May 02, 2013
When the rubber hits the road is a great time to practice lovingkindness, and I mean literal rubber and a literal road.
There’s a lot of irritation involved in driving, right up to the extreme of road rage. It can be irritating to be in slow traffic, or busy traffic, or to be cut off, or to be held up by roadworks, or stuck at traffic lights.
We’re emotionally cut off from other drivers because we’re all in our own semi-private metal boxes, and so we don’t have access (usually) to their body language and facial expressions. So we often take things personally that aren’t necessarily personal. As comedian …
Oct 25, 2011
The act of driving requires our full attention. I know of a woman who drove through her garage door one morning because she was on automatic pilot and didn’t notice that it was still closed! The lapse of a split second can have devastating results. How do you approach your morning drive?
Do you use the morning drive to prepare for the day to come? Is driving a placeholder, a time for fitting in extraneous activities? Do you let the frustrations of the road soak into your body and spirit, filling you with anger or draining you of energy? A one-minute mindfulness approach to driving can improve your emotional …
Dec 16, 2010
Usually we post news stories without comment, but this one I can’t let pass.
Russell Brand (an english comedian and actor — I had to look him up) said “I’m using meditation to make me a better driver.” Cue the “warning” (Los Angeles, Beware: Russell Brand Meditates While Driving) that he meditates while driving.
I guess if you think about meditation as something you do with your eyes closed then the idea of meditating while driving sounds pretty scary. But if you can do walking meditation (and yes, that’s done with the eyes open) then you can also do driving meditation. In fact, I do it all the time. Somehow, I think it’s the drivers who are spacing out as they …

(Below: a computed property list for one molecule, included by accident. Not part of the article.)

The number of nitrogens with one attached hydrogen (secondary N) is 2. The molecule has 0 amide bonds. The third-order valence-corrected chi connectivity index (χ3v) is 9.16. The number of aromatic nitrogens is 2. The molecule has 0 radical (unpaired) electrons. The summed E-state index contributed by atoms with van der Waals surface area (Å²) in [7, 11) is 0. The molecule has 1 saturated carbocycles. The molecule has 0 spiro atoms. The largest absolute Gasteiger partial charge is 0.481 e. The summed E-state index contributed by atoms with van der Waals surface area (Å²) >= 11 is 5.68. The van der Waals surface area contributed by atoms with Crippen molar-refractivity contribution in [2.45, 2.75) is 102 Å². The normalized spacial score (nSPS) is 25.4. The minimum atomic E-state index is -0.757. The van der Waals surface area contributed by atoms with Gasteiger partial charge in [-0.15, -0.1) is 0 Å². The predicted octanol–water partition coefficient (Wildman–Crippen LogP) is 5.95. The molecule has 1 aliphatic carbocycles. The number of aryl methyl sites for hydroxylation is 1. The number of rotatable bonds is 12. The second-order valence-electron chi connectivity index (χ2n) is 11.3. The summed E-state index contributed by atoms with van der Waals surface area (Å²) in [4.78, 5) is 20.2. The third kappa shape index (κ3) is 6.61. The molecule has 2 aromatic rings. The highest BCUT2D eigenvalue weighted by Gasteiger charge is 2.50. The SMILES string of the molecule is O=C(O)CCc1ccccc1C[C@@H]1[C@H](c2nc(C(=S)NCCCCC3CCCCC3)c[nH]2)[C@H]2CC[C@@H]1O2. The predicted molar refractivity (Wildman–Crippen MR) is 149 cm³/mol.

Dec 11, 2010
There are pitfalls in listening to mindfulness tapes in the car. Once I was talking to a woman at a workshop I was leading in Spokane, and she related that she’d once been so engrossed in a mindfulness tape by Thich Nhat Hanh that she’d rear-ended a truck. It’s for that sort of reason that I’ve never acted on any of the suggestions various people have made over the years that I should record a CD about mindful driving.
Michele McDonald, however, is made of braver stuff, and with both hands firmly (but gently) on the wheel she set off to record guided meditations that help …
May 30, 2008
Collectively we’re spending longer and longer commuting: The average American takes around 30 minutes to get to work, and in large cities the drive can take much longer. In rural areas commuting can also eat up the miles and hours: I know two Buddhists in New England who each drive 1000 miles (1600km) per week.
Even without those extremes, commuting makes for a lot of time spent in cars, trains, buses, and even for some people airplanes. It’s not always pleasant time either; stop-go traffic is increasingly common, public transport can be crowded and unreliable, civility seems to be on the decline, and the term “road rage” has entered our lexicon as …